It’s time to end the silence around gynecologic cancer

Dr. Amy Wallace is a board-certified gynecologic oncologist with Novant Health Oncology Specialists in Thomasville and Winston-Salem.

By Josh Jarman

Why knowing the 3 S’s – symptoms, screenings and shots – can make a difference

As hard as it can be to talk about cancer, the discussion can get even tougher when it comes to cancers of the gynecologic organs, said Dr. Amy Wallace, a board-certified gynecologic oncologist with Novant Health Oncology Specialists in Thomasville and Winston-Salem.

As she points out, there is often a stigma around open discussion of cancer involving the vulva, vagina, cervix, uterus, fallopian tubes and ovaries. And the secrecy, shame, and/or embarrassment can mean the signs and symptoms may go unnoticed or even ignored.

According to the American Cancer Society, there are more than 100,000 new cases of gynecological cancers each year in the U.S. And in 2018, more than 32,000 women died from the cancers. It’s a topic that demands attention, Wallace said.

To dispel the awkwardness and to start this much-needed conversation within our community, Wallace has shared her “3 S’s of gynecologic oncology: symptoms, screenings and shots.”

Symptoms



When it comes to cancer treatment, early detection is key, Wallace said. It’s important for women to know what symptoms should prompt an evaluation.

“Abdominal bloating, feeling too full after eating, swelling of the abdomen, and consistent abdominal pain can be symptoms of ovarian cancer,” she said. “Bleeding after intercourse, bleeding between periods, post-menopausal bleeding (bleeding after menopause), back or flank pain, and pelvic pain are symptoms associated with cervical cancer. Post-menopausal bleeding is also a common symptom of endometrial cancer.”

When evaluating symptoms at home, Wallace said it’s important not to jump to conclusions. Instead, she said, you should schedule an appointment with your gynecologist or primary care provider.

Screenings

Often times a simple screening test will be used to detect cancer or find something that may be considered precancerous. The Pap test is a cervical cancer screening test which involves collecting cells from the cervix and examining them under a microscope. Those should start at 21.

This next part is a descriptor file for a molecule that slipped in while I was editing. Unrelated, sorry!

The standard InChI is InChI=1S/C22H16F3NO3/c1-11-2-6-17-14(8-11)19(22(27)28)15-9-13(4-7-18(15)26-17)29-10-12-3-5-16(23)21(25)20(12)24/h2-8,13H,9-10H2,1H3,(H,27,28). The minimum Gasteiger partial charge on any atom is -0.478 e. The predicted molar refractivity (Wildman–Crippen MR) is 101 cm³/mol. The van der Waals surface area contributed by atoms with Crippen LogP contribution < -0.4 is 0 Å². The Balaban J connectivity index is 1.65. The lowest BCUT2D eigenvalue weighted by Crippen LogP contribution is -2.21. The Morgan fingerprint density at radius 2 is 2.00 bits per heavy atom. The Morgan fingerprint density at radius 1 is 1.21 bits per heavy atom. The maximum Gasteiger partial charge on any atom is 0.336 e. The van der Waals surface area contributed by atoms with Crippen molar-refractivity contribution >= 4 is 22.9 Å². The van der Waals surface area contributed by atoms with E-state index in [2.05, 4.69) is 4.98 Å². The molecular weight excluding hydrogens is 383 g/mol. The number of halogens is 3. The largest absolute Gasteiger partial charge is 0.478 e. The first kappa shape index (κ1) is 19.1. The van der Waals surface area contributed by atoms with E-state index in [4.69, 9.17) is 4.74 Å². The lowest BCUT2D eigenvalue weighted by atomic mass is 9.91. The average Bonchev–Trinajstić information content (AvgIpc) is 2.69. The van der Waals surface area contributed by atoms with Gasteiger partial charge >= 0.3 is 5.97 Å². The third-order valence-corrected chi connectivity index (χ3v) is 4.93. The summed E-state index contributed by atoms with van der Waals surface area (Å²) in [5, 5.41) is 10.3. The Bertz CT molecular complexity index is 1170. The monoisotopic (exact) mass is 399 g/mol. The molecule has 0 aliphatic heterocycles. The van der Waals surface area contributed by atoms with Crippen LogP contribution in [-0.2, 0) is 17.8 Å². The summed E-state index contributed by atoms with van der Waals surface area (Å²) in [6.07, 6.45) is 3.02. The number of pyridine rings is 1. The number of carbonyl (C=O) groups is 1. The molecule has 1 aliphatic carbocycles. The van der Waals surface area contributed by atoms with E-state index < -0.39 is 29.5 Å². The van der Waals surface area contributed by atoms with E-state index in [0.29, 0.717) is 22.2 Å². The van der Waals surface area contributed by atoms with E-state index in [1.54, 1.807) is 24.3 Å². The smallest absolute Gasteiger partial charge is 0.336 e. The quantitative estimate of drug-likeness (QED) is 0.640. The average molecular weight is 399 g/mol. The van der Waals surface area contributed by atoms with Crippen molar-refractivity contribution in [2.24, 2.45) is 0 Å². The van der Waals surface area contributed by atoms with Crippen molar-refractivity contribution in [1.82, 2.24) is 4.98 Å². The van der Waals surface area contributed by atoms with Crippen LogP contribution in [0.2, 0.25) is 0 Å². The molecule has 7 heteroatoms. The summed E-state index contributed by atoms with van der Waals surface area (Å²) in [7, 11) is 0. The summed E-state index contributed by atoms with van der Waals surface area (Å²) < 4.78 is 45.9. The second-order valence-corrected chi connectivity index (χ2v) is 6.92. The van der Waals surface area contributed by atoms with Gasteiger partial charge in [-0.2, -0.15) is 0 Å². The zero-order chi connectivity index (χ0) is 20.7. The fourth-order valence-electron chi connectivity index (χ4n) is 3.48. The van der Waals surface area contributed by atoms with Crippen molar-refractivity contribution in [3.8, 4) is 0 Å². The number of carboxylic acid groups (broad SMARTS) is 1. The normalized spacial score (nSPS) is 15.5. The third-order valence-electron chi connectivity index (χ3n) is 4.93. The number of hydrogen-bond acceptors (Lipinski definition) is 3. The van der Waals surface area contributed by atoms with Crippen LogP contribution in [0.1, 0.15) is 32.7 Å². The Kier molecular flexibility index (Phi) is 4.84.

“It is very important to have regular Pap tests so that precancerous cells can be identified and treated before they progress to cervical cancer,” Wallace said. “The majority of cervical cancer is caused by what is referred to as the human papillomavirus (HPV). Fortunately, the same cells collected for the Pap test can also be used to test for HPV.”

Wallace added that it is also important to know that having a pelvic exam is not the same as having a Pap test.

HPV testing can be added for women age 30 and older. Unfortunately, there are currently no proven screening tests for ovarian or endometrial cancers. In patients who have a strong family history of gynecologic cancers, genetic counseling may be pursued and there can be a discussion of screening in these high-risk women.

Shots

Dr. Wallace’s third “S” comes in the form of a simple shot. The HPV vaccine is FDA approved to help prevent HPV-related diseases including cervical cancer. HPV is transmitted through sexual intercourse making its exposure very common. Early vaccination is the best way to safeguard yourself from the virus. The HPV vaccine has been proven to be safe and is recommended by medical professional societies.

In addition to vaccines, Wallace recommends condom use and the avoidance of tobacco to help prevent cervical cancer. She also said obesity is one of the major risk factors for endometrial cancer, so staying at or getting to a healthy weight with diet and exercise can help prevent the most common types of uterine cancers.

Wallace added that any concerning finding or symptom should be brought up to your provider. If someone is diagnosed with a gynecologic cancer, it is recommended to seek care and undergo treatment by a specialist in gynecologic oncology. Studies have shown that women who are treated by gynecologic oncologists have improved outcomes, including improved survival.

“It’s time to stop tiptoeing around the subject of gynecologic cancer,” Wallace said. “My hope is that women feel empowered to learn more and to take an active role in monitoring all aspects of their health.”

About 1.7 million new cancer cases are diagnosed each year in the U.S.  Here at Novant Health, our focus is on one — yours.